- Special Deals
Last week, I upgraded from my charming Garrett Ace 250 to the powerful AT Pro. He arrived last Thursday–tucked snuggly in his box with all his accessories–and spent his first couple days sitting on the granite counter-top mocking me. I fought the urge to take him out for a swing, but at the same time… I knew there was no one to watch the kids this weekend and I would only be setting myself up for disappointment. If I so much as peeked at him, there was no way I could restrain myself.
I considered taking both kids with me–1.5 year old and a 4 year old–but figured that might be pressing my luck. Eventually I posted on a couple of online groups, hoping to learn how other parents with little ones found time to detect. There were a few that cautioned me against it–secretly thinking I was off my rocker. Of course, they didn’t have an AT Pro mocking them every time they walked into the kitchen to refresh their morning coffee.
On Friday, someone gave me the idea of using a hiking backpack for the littlest mini-me. I started scouring the internet for a good price on a used hiking backpack. Those things are freaking expensive! Ideally, I wanted the Kelty Kids backpack–but $200 was a little out of my price-range. I settled for a cheaper brand that I found used on eBay for $50. It wasn’t due to ship until Saturday, so I didn’t expect to make it out this weekend.
For those of you who don’t know, my dad is the pastor of a local church. We are in the midst of moving to a more permanent location in anticipation of Easter Sunday! On Saturday, I took the kiddos to the new church location in an attempt to divert some of their boundless energy. While I was there, I struck up conversation with another young mother and shared my mission of using a hiking backpack to drag the kids along on my metal detecting adventures. Would you believe it? Not only did she have a Kelty Kids backpack, but she never anticipated using it. She offered to give it to me… for free!
She brought the carrier to me before church the next morning. I had anticipated watching the mail over the next couple days waiting for my used, imitation kelty kids backpack to arrive. Now I was ready to go! And not only was I ready to go, but my parents offered to take my son with them to the new church location to prepare for Easter.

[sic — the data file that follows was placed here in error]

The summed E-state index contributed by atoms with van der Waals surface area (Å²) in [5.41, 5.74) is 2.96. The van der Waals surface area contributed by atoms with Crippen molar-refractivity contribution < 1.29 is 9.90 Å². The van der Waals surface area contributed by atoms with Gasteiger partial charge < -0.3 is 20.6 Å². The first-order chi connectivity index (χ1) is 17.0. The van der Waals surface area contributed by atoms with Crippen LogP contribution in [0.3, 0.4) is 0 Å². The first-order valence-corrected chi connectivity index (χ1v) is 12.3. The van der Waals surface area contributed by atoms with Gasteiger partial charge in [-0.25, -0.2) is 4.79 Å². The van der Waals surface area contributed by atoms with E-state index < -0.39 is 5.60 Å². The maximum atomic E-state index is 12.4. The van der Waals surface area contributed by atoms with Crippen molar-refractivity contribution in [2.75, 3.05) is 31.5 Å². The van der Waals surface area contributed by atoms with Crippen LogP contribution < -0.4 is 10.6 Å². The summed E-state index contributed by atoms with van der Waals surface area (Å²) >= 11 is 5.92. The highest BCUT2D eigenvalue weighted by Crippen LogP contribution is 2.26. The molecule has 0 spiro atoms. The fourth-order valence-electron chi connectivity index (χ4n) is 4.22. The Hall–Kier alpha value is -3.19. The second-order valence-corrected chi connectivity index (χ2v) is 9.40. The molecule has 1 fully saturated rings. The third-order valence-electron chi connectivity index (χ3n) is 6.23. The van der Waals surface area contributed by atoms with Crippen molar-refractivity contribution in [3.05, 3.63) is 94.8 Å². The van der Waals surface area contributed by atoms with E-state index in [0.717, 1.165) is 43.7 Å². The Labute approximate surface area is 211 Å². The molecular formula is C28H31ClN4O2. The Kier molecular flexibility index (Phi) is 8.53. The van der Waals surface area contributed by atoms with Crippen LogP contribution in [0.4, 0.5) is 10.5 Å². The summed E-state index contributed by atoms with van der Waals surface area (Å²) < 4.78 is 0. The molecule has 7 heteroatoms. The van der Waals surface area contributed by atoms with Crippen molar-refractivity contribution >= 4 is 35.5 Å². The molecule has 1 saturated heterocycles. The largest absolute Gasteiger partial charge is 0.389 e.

I went straight home and ripped into that box on the counter, snatched my AT Pro from his snuggly confines, and assembled him as quickly as humanly-possible–all while my daughter slept soundly in the car.
Now, many fellow hobbyists suggested that I watch instructional videos and practice swinging the new machine in my yard with planted coins–but I have never been much for that. I’m more of the learn-as-you-go type of person. So, I loaded the AT Pro into the Subaru with my slumbering little angel and we set off on a grand adventure to Latimore Township–the same township that I have been obsessing over all winter.
As eager as I was to test the AT Pro, I really wanted to get used to the kelty carrier first. I had tested the backpack in the nursery at church and the task of bending down to dig without dumping my daughter on her face was a little challenging. So my first priority was learning to use the backpack without any unfortunate mishaps. Where could I go to test out the backpack? Well that was a no-brainer.
In Latimore Township, there is a row of homes that were built in the late 1800s. I heard rumors of a forgotten graveyard hidden in a section of woods behind these homes. Last week, I had an opportunity to speak with the property owner who confirmed those rumors and invited me to stop by sometime for a tour. What better way to test out my new backpack than to go exploring an old graveyard hidden in the woods?